From The Guardian:
The Nobel laureate VS Naipaul has pulled out of a literary event opening in Istanbul tomorrow, after Turkish writers threatened a boycott because of deeply critical comments he has made on Islam.
The row erupted after Naipaul was invited to give the opening speech at the European Writers’ Parliament (EWP), the brainchild of novelists Orhan Pamuk and José Saramago, which aims to bring together authors from across Europe to debate key issues of the contemporary literary scene and opens today. But several Turkish writers expressed outrage at the invitation, citing hostile comments Naipaul made about Islam nearly a decade ago. More:
Turkish educators are offering an alternative approach to religious schools that could reduce extremists’ influence. Sabrina Tavernise reports from Karachi in The New York Times:
Praying in Pakistan has not been easy for Mesut Kacmaz, a Muslim teacher from Turkey.
He tried the mosque near his house, but it had Israeli and Danish flags painted on the floor for people to step on. The mosque near where he works warned him never to return wearing a tie. Pakistanis everywhere assume he is not Muslim because he has no beard.
“Kill, fight, shoot,” Mr. Kacmaz said. “This is a misinterpretation of Islam.”
But that view is common in Pakistan, a frontier land for the future of Islam, where schools, nourished by Saudi and American money dating back to the 1980s, have spread Islamic radicalism through the poorest parts of society. With a literacy rate of just 50 percent and a public school system near collapse, the country is particularly vulnerable.
In The Times, UK, a review of A Jihad for Love, a film about gay Muslims by Parvez Sharma. Parvez was born and raised in India, and educated in India, the US, and the UK. He lives in New York.
Inevitably, Parvez Sharma filmed some moving testimonies in A Jihad for Love, a collection of real-life stories that show what it is like to be gay or lesbian and living within, or in the shadow, of Islam. The stories come from Iran, Turkey, India, Egypt, Pakistan, Bangladesh, Saudi Arabia and South Africa.
Sharma isn’t your typical campaigning film-maker. He shows how tough life can be for his subjects though he believes strongly that gay activists have behaved arrogantly in their condemnation of Iran which is symptomatic of a larger phenomenon of “Iran-bashing”. He adds: “Around 70 per cent of Iran’s population is under 30: issues are being talked about, it’s a vibrant society. And don’t forget history: a long time ago the West looked to the East as a place where homosexuality was tolerated, sometimes celebrated.”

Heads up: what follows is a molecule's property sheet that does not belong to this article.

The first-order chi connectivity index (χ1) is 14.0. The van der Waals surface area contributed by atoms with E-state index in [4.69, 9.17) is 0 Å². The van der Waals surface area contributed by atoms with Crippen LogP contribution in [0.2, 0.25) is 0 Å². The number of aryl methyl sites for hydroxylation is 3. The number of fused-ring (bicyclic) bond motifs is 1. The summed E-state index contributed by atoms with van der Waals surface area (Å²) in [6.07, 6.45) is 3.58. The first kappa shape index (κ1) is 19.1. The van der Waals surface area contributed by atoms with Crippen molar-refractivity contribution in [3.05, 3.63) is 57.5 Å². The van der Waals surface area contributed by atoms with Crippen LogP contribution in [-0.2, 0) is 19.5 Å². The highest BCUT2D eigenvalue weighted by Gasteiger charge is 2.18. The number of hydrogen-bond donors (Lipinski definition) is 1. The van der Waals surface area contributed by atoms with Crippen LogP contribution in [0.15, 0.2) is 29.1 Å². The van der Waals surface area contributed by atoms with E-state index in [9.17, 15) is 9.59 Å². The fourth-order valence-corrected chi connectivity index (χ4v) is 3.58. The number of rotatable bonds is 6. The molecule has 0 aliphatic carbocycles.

Arundhati Roy in Outlook.
I never met Hrant Dink, a misfortune that will be mine for time to come. From what I know of him, of what he wrote, what he said and did, how he lived his life, I know that had I been here in Istanbul a year ago I would have been among the one hundred thousand people who walked with his coffin in dead silence through the wintry streets of this city, with banners saying, “We are all Armenians”, “We are all Hrant Dink”. Perhaps I’d have carried the one that said, “One and a half million plus one”. [One-and-a-half million is the number of Armenians who were systematically murdered by the Ottoman Empire in the genocide in Anatolia in the spring of 1915. The Armenians, the largest Christian minority living under Islamic Turkic rule in the area, had lived in Anatolia for more than 2,500 years.]
I wonder what thoughts would have gone through my head as I walked beside his coffin. Maybe I would have heard a reprise of the voice of Araxie Barsamian, mother of my friend David Barsamian, telling the story of what happened to her and her family. She was ten years old in 1915. She remembered the swarms of grasshoppers that arrived in her village, Dubne, which was north of the historic city Dikranagert, now Diyarbakir. The village elders were alarmed, she said, because they knew in their bones that the grasshoppers were a bad omen. They were right; the end came in a few months, when the wheat in the fields was ready for harvesting.